Wednesday, September 21, 2011

Teddy Ballgame and the Elusive .400

I once sat in the center field bleachers at Fenway Park in Boston with a foreign co-worker and tried to explain the rules of baseball to him. Since he was from India and familiar with cricket, it was a lot easier than if he had never seen a ball game, but it was still very difficult. Baseball is an odd game, not much like most team sports where the offense has the ball and drive it down a field of grass or ice, into a goal or over a line for a given amount of time.  Baseball is not timed, has no goal but a plate and the ball doesn't score but the player does. It is much complicated than it seems and yet, most Americans know how to play even if they have never even tried themselves.

Baseball is a game of failures. In Major League baseball, a good hitter will fail 70% of the time, hitting only three times while coming up to bat ten times. Getting three hits (H's) in ten at bats (AB's) is called a 300 hitter because their average is .300 (H/AB).  The best hitter of all time failed 60% of the time aka a 400 hitter.  Of course, I am talking about Ted Williams of the Boston Red Sox.  He is the last hitter to hit .400 and he did so 70 years ago.  Only a few players since then have come close.  The two most recently were Rod Carew of the Minnesota Twins (1977 hit .388) and George Brett of the Kansas City Royals (1980 hit .390).

Ted Williams hit .406 in 1941 and what I have always found amazing about this is that he did not win the MVP award (Most Valuable Player).  That award went to Joe DiMaggio of the Yankees winning with 291 votes to Williams's 254.  1941 was a great year for hitters because this is also the year that DiMaggio had his famous record setting 56 game hitting streak.  If I had to pick one of these players, I would pick the player who hit .406 for an entire year over the player who had at least one hit per game 56 times in a row.  But since I wasn't even born in 1941, it is a moot point.  For those 56 games, DiMaggio hit .408.  Impressive, but for the same time period Williams hit .417.  Is it more impressive to spread them out over consistent games?  I don't think so.  Williams had a 21 hitting streak in May that year where he hit .536 ... that is amazing.  With hitting like that baseball is more of a game of success than failure, but Williams in an oddity.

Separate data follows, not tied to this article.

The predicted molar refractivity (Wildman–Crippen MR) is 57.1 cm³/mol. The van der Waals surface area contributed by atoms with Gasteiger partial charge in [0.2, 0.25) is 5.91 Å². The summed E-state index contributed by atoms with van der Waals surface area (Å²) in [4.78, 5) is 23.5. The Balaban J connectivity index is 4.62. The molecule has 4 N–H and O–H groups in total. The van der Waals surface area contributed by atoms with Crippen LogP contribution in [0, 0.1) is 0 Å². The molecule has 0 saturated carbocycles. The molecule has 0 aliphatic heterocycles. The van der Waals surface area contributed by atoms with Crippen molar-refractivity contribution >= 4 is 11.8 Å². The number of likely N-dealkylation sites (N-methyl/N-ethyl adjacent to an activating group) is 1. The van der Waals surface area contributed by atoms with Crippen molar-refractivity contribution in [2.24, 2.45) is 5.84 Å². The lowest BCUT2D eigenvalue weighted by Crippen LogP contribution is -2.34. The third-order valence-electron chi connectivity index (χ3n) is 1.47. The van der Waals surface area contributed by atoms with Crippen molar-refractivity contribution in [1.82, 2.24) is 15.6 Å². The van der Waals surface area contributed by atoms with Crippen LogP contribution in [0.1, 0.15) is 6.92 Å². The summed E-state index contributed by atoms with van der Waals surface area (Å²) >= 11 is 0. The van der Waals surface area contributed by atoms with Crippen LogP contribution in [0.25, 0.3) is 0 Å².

Why did DiMaggio get the MVP?  For one, he was a much better fielder than Williams.  With poor defense, Williams would have been a great Designated Hitter but that rule wasn't added until 1973.   When Red Sox fans compare Williams with Carl Yastrzemski (Yazz) who replaced him, there is no comparison.  Williams was a better hitter but Yazz was the complete player, like DiMaggio.  Also, Williams was not as likable as DiMaggio.  Williams didn't like the fans and didn't handle the media well. Since it was the media voting for MVP that alone could explain it. Williams was very stubborn guy. Because he always hit to right field, opposing teams would often shift to the right sometimes leaving a huge gap in left field.  Even though he had the ability to hit into left, he refused to do so.  This didn't go over well with the fans.  Can you imagine his average if he had?

Batting average is supposed to measure a player's ability to hit. Because of this, when a player reaches base by way of a walk (BB), it doesn't affect his batting average. So the AB of the Batting Average stat doesn't include walks. As of 1953, AB doesn't include sacrifice flies either. A sacrifice fly is when the batter gets an out by hitting a fly ball into the outfield but moves one of his teammates along on the base path (from first to second or third to home etc.) Because this is good thing, the idea was that the batter's average shouldn't be penalized nor rewarded. So batting average formula could be seen as  AVG = H / ( AB-BB-SF).  But the AB stat on its own excludes walks and sacrifices.

I bring up the rule of 1953 because if it had applied to Ted Williams, his average in 1941 would have been somewhere around.411.  So if anyone ever comes close to hitting .400 in the future, keep it in mind, until they hit at least .411, their names shouldn't be put beside Ted Williams'.  I would love to have seen what he would have done in 1942.  But unfortunately, he didn't play in 1942.  Just a few months after he was came in second in MVP voting, Japan attached Pearl Harbor.  He didn't return to baseball until 1946.  This is where the true sacrifice took place.

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